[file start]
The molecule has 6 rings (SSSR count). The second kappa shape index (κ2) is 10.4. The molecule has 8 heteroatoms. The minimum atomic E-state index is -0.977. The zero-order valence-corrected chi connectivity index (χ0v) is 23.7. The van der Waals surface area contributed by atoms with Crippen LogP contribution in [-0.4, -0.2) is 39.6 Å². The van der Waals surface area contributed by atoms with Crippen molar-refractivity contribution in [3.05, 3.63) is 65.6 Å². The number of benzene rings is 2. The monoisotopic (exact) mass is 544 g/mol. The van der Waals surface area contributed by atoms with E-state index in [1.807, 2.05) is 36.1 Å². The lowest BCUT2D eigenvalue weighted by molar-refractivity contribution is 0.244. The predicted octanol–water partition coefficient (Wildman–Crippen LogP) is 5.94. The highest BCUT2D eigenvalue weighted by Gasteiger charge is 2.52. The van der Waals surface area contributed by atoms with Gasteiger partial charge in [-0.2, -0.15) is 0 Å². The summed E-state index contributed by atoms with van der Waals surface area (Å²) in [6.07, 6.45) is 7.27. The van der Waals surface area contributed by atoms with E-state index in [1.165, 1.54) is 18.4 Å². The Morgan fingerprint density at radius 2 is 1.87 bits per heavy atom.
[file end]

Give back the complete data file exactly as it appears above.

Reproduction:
The molecule has 6 rings (SSSR count). The second kappa shape index (κ2) is 10.4. The molecule has 8 heteroatoms. The minimum atomic E-state index is -0.977. The zero-order valence-corrected chi connectivity index (χ0v) is 23.7. The van der Waals surface area contributed by atoms with Crippen LogP contribution in [-0.4, -0.2) is 39.6 Å². The van der Waals surface area contributed by atoms with Crippen molar-refractivity contribution in [3.05, 3.63) is 65.6 Å². The number of benzene rings is 2. The monoisotopic (exact) mass is 544 g/mol. The van der Waals surface area contributed by atoms with E-state index in [1.807, 2.05) is 36.1 Å². The lowest BCUT2D eigenvalue weighted by molar-refractivity contribution is 0.244. The predicted octanol–water partition coefficient (Wildman–Crippen LogP) is 5.94. The highest BCUT2D eigenvalue weighted by Gasteiger charge is 2.52. The van der Waals surface area contributed by atoms with Gasteiger partial charge in [-0.2, -0.15) is 0 Å². The summed E-state index contributed by atoms with van der Waals surface area (Å²) in [6.07, 6.45) is 7.27. The van der Waals surface area contributed by atoms with E-state index in [1.165, 1.54) is 18.4 Å². The Morgan fingerprint density at radius 2 is 1.87 bits per heavy atom.